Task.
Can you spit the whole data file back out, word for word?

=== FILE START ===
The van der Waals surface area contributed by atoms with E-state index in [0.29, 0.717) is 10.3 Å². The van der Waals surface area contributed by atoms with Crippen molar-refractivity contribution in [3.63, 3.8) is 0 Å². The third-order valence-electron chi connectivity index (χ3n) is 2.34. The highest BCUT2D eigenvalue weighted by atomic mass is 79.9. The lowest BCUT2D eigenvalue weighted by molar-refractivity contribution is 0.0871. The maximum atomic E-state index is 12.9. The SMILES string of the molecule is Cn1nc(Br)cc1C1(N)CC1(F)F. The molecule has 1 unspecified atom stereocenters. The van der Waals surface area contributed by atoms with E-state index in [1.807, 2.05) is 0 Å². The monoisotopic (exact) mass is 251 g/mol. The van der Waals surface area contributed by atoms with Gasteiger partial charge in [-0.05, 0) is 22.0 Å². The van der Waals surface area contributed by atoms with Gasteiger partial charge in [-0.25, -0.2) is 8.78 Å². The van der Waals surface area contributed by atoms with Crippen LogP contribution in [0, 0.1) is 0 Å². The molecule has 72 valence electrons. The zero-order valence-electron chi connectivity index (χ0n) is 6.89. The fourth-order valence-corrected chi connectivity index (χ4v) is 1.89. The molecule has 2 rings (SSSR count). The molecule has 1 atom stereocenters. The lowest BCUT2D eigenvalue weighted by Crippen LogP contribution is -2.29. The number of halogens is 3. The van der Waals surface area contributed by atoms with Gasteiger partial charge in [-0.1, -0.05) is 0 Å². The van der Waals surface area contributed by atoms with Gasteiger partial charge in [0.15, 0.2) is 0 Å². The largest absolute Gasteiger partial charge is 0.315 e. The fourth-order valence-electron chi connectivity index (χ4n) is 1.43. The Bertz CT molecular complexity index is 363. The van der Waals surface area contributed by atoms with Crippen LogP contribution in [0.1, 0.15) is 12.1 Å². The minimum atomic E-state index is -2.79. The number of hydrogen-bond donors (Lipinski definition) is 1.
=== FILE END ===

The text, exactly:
The van der Waals surface area contributed by atoms with E-state index in [0.29, 0.717) is 10.3 Å². The van der Waals surface area contributed by atoms with Crippen molar-refractivity contribution in [3.63, 3.8) is 0 Å². The third-order valence-electron chi connectivity index (χ3n) is 2.34. The highest BCUT2D eigenvalue weighted by atomic mass is 79.9. The lowest BCUT2D eigenvalue weighted by molar-refractivity contribution is 0.0871. The maximum atomic E-state index is 12.9. The SMILES string of the molecule is Cn1nc(Br)cc1C1(N)CC1(F)F. The molecule has 1 unspecified atom stereocenters. The van der Waals surface area contributed by atoms with E-state index in [1.807, 2.05) is 0 Å². The monoisotopic (exact) mass is 251 g/mol. The van der Waals surface area contributed by atoms with Gasteiger partial charge in [-0.05, 0) is 22.0 Å². The van der Waals surface area contributed by atoms with Gasteiger partial charge in [-0.25, -0.2) is 8.78 Å². The van der Waals surface area contributed by atoms with Crippen LogP contribution in [0, 0.1) is 0 Å². The molecule has 72 valence electrons. The zero-order valence-electron chi connectivity index (χ0n) is 6.89. The fourth-order valence-corrected chi connectivity index (χ4v) is 1.89. The molecule has 2 rings (SSSR count). The molecule has 1 atom stereocenters. The lowest BCUT2D eigenvalue weighted by Crippen LogP contribution is -2.29. The number of halogens is 3. The van der Waals surface area contributed by atoms with Gasteiger partial charge in [-0.1, -0.05) is 0 Å². The van der Waals surface area contributed by atoms with Gasteiger partial charge in [0.15, 0.2) is 0 Å². The largest absolute Gasteiger partial charge is 0.315 e. The fourth-order valence-electron chi connectivity index (χ4n) is 1.43. The Bertz CT molecular complexity index is 363. The van der Waals surface area contributed by atoms with Crippen LogP contribution in [0.1, 0.15) is 12.1 Å². The minimum atomic E-state index is -2.79. The number of hydrogen-bond donors (Lipinski definition) is 1.